The bill is supported by state politicians that Disney has funded.
If signed into law, HB 1557l would ban classroom instruction on sexual orientation completely in kindergarten through third grade. Educators would be restricted from teaching about these subjects “in a manner that is not age-appropriate or developmentally appropriate for students in accordance with state standards.” The bill dubbed the “Don’t Say Gay” bill by its opponents, would also allow parents to sue schools or teachers that engage in these topics.
Some of the language in this bill is worryingly broad. It could create an unsafe environment for students to come out to teachers, counselors, or even other students. Teachers may be required to report this information to parents, meaning students could face ramifications at home.
A Hateful Bill
Former Disney CEO and chairman Bob Iger tweeted his support of President Joe Biden’s statement on the bill. “I’m with the President on this,” Iger said. “If passed, this bill will put vulnerable, young LGBTQ people in jeopardy.” The President labeled the bill as “hateful,” and vowed to protect LGBTQI+ folks.
I’m with the President on this! If passed, this bill will put vulnerable, young LGBTQ people in jeopardy. https://t.co/fJZBzre4yM
— Robert Iger (@RobertIger) February 25, 2022
All of this comes in the midst of a wave of criticism against Disney for continuing to fund the very politicians that support the bill. “Why has [Disney] not made a public condemnation of this law?” one user wrote in response to Iger. “Make a phone call to Bob Chapek, Disney needs to put its weight against this bill,” another wrote.
Silence From Chapek
Bob Chapek, the current CEO of the Walt Disney Company, has been notably silent on this bill. According to Geoff Morrell, Disney’s chief corporate affairs officer, Chapek “does not bring any partisan agenda to work.” Morrell is also a former George W. Bush appointee to the Defense Department. Instead, Disney seems intent to handle this issue, and others like it, through internal dialogue.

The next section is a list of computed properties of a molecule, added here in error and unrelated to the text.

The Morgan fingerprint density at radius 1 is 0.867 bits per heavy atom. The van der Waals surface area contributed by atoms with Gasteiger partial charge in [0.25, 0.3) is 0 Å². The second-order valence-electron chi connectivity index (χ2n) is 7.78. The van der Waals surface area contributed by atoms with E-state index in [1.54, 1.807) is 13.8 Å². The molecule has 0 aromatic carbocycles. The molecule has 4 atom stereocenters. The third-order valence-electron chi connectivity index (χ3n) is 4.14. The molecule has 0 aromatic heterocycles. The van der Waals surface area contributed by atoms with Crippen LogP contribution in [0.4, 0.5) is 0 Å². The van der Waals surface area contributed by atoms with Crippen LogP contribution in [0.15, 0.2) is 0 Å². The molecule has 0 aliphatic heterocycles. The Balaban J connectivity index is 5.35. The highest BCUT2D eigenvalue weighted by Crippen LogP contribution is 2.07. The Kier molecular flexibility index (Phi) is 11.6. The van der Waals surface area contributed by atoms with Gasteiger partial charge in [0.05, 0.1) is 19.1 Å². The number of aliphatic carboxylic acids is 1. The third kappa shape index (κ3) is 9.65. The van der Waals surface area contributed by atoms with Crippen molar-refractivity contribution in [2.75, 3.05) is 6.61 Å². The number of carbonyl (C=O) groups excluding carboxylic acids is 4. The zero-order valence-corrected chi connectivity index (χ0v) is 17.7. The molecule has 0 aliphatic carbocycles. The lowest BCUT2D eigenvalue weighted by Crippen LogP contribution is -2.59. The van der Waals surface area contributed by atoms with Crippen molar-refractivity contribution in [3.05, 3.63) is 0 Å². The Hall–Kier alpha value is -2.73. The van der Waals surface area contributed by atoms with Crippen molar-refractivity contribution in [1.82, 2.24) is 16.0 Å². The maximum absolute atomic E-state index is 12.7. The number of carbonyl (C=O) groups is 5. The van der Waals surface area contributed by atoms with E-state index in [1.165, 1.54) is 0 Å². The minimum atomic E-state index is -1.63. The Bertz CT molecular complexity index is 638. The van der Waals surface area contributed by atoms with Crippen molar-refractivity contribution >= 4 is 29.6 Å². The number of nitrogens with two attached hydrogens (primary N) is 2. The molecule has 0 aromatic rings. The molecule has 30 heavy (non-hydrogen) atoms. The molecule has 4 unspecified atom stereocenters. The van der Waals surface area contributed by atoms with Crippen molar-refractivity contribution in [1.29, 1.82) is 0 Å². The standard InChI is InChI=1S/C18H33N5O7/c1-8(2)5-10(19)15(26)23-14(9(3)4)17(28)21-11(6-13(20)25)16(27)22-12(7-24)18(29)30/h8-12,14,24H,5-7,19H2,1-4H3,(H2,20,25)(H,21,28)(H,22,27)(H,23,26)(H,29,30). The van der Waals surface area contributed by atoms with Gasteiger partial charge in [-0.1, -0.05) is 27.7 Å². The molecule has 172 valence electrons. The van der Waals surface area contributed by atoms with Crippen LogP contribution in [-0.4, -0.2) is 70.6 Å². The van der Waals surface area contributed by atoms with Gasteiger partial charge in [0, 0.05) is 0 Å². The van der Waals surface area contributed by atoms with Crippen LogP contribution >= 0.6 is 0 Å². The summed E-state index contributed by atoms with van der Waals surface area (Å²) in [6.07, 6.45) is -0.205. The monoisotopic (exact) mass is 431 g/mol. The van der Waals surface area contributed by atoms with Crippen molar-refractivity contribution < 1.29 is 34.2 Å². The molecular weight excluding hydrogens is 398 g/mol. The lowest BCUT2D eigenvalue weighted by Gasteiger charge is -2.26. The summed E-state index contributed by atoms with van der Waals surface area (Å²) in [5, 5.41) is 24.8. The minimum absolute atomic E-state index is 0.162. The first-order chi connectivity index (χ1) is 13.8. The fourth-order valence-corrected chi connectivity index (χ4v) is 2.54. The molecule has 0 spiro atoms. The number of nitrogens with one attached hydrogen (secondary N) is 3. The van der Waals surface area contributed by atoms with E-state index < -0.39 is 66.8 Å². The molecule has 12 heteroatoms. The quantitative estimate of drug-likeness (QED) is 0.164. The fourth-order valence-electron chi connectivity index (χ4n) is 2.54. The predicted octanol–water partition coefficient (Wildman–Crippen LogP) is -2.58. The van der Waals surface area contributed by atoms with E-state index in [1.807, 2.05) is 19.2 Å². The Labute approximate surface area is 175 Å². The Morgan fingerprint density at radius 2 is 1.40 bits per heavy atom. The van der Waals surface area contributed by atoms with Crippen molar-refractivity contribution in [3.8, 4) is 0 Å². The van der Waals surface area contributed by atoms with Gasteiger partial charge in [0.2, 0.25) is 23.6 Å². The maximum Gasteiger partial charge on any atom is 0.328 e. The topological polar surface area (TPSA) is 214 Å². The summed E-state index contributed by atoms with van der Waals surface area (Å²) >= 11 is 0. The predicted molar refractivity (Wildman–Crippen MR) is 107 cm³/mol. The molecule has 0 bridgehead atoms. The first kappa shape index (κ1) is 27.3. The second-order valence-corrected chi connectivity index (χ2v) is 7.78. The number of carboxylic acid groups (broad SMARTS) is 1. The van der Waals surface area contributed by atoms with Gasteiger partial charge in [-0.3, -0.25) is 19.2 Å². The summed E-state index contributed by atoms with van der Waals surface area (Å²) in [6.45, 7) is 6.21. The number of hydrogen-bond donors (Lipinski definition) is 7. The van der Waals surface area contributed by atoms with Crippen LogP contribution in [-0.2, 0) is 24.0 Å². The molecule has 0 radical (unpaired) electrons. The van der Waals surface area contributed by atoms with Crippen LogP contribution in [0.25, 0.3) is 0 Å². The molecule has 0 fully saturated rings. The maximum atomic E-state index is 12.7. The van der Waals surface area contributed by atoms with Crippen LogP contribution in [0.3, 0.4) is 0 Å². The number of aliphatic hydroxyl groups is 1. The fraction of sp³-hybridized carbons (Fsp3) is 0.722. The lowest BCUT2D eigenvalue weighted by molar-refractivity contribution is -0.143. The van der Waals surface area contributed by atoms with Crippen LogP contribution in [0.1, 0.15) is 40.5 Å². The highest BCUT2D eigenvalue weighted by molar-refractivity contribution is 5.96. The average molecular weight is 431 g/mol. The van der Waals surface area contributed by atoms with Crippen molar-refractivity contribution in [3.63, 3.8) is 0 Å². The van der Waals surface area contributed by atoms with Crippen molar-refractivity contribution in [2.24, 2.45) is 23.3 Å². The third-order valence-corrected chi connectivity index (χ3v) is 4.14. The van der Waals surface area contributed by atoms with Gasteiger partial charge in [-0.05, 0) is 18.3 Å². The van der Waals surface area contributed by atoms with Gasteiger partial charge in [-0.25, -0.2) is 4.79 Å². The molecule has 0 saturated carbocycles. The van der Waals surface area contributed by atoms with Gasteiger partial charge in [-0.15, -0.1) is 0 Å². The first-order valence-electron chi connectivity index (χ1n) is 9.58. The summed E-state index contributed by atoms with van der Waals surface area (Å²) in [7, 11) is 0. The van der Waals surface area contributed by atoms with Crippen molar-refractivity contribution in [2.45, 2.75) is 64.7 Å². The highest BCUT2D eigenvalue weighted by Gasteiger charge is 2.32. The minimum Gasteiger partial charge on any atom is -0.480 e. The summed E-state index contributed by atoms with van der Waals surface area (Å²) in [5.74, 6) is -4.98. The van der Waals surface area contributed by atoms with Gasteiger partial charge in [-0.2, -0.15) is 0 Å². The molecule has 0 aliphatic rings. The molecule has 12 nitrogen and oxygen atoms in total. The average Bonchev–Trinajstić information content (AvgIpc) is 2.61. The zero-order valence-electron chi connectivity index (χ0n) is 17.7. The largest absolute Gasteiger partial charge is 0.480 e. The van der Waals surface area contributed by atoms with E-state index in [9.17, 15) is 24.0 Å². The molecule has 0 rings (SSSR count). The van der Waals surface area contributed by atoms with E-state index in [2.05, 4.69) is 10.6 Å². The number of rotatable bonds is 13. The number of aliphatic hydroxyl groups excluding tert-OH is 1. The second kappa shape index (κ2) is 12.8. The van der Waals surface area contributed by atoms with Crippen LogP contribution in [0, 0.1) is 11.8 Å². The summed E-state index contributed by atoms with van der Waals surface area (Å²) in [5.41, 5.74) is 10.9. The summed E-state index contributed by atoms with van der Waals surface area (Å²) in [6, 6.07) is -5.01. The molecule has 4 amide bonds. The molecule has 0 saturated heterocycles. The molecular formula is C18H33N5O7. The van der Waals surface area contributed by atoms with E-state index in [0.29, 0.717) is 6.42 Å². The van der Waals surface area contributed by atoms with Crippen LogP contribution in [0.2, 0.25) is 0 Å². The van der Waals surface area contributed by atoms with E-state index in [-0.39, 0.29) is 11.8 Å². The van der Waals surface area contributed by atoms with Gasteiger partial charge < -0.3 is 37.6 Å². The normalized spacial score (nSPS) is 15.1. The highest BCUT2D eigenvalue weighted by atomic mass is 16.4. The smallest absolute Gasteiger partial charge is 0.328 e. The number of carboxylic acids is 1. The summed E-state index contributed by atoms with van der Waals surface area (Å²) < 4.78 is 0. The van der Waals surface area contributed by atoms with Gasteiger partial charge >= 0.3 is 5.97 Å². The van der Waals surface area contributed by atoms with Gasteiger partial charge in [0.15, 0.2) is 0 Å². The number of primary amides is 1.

A recent statement from Disney, and an apparent response to the current controversy, did little to assuage critics. “We understand how important this issue is to our LGBTQ+ employees and many others,” said the statement. “The biggest impact we can have in creating a more inclusive world is through the inspiring content we produce.” The statement, released by Good Morning America, received heavy criticism on Twitter.
NEW: Disney responds to protests and calls for action surrounding Florida’s “Don’t Say Gay” Bill, saying in part, “The biggest impact we can have in creating a more inclusive world is through the inspiring content we produce.”
— Good Morning America (@GMA) March 4, 2022
“Not sure how this is a “response” to the “Don’t Say Gay” bill since the statement doesn’t even mention the bill,” said journalist, lawyer, and political staffer Judd Legum. “Nor does it address the fact that Disney had contributed money to the bill’s sponsors.”
Not sure how this is a “response” to the “Don’t Say Gay” bill since the statement doesn’t even mention the bill.
Nor does it address the fact that Disney had contributed money to the bill’s sponsors. https://t.co/9BXYRzr4tW
— Judd Legum (@JuddLegum) March 4, 2022
A Legacy of Inaction
Meanwhile, Producer and documentary filmmaker Abigail Disney spoke out against her family’s legacy in response to the uproar. “I could not be more unhappy with [Disney’s] political activities, both in terms of whom they fund and how they lobby,” said Disney. Disney said she would “strongly support a law to require all corporations to reveal ALL of their funding and lobbying moves.”
I could not be more unhappy with their political activities, both in terms of whom they fund and how they lobby. I would strongly support a law to require all corporations to reveal ALL of their funding and lobbying moves. https://t.co/TGLOO0woRw
— Abigail Disney (@abigaildisney) March 2, 2022
As it stands, the “Don’t Say Gay” bill is set to go to a full floor vote in the Senate next week. If it passes there, it will end up on Gov. Ron DeSantis’ desk. DeSantis said he supports the bill though has yet to explicitly state his intent to sign it.